Vocation isn’t always about doing. Sometimes the holiest thing you can do is let someone serve you. This is the service babies provide their parents, the elderly provide to their children, and the hospital patient provides to their doctors and family. And if you’re able to pray for someone, what better help could you give them?[vi] Even the mightiest ruler with all the kingdoms of the world couldn’t provide a greater, godlier service.

And what’s more, letting God serve you is what the Divine Service is all about. There is no higher form of worship, no greater good work, than to passively receive God’s gifts. If the dead can sit up when Jesus speaks, certainly anyone with a pulse can benefit from the Divine Service.

Vocation is about God providing. It’s His work, even though He uses us and others to do it. We get into trouble when we focus less on the God providing part and more on our role in the process. This is what happens when we forget that even our lives belong to God.

You have been purchased, which means you do not belong to yourself. Nothing you have is your own to do with as you wish. You are Christ’s blood-bought Bride; you are His. And what a blessed thing that is!

So we should keep a few things in mind: 1) everything belongs to God. 2) we don’t deserve any of it. He gave us paradise and not even that was good enough for us; and 3) He loves us, redeems us, and provides for us anyway, even though what we deserve is temporal and eternal punishment.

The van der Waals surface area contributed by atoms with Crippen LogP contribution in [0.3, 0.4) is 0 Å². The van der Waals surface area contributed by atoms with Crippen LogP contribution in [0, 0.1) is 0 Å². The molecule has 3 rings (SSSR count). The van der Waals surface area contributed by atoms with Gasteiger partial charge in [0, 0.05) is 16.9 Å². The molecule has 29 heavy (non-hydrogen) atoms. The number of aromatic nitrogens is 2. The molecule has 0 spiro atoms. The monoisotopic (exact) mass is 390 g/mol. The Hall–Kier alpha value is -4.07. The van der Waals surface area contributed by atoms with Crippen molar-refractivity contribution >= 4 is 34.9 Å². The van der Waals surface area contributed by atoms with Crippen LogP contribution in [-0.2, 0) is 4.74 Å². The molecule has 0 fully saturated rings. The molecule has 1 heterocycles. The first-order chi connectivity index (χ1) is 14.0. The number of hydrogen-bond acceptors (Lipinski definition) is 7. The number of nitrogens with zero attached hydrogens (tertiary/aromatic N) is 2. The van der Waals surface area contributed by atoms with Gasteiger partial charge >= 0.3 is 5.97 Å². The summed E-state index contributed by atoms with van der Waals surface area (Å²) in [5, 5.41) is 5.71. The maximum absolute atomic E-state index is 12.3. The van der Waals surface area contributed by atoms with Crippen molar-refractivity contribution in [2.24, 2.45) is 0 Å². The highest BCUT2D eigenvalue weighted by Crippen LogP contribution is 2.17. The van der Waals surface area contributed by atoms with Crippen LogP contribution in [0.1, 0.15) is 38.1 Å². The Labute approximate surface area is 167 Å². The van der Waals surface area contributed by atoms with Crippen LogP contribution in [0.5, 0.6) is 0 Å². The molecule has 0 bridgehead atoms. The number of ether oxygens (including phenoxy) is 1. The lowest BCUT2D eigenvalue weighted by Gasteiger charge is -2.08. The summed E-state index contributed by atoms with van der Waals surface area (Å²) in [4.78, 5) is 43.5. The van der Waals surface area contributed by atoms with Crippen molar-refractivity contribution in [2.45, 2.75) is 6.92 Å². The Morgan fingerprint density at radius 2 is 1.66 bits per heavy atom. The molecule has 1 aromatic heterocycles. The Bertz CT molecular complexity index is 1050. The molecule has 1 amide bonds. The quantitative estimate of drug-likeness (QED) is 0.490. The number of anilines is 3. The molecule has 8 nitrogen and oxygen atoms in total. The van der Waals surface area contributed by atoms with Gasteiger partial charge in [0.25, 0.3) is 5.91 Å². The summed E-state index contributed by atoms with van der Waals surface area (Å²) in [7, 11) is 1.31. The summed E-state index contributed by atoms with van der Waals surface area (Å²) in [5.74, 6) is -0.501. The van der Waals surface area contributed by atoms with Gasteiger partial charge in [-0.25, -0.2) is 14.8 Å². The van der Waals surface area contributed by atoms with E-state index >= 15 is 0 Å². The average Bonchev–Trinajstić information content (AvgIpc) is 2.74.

Now God would’ve continued to provide for the widow of Nain had He not chosen to raise her son from the dead and He would’ve still given her the opportunity to serve others.

But when things change so dramatically and life is turned upside-down like hers was for a time, we worry and despair. We want to serve particular people in particular ways. Undoubtedly, this widow wanted to serve her husband and son by being a faithful wife and mother, and now she was looking at a life of poverty.

It would be easy to blame this woman’s troubles on her new vocation or financial status, but that would be a cop-out. The problem is always unbelief. When we worry, it’s because we don’t trust that God will provide for our needs. It’s not that God doesn’t provide; it’s that He doesn’t always provide what we want in the way we want it.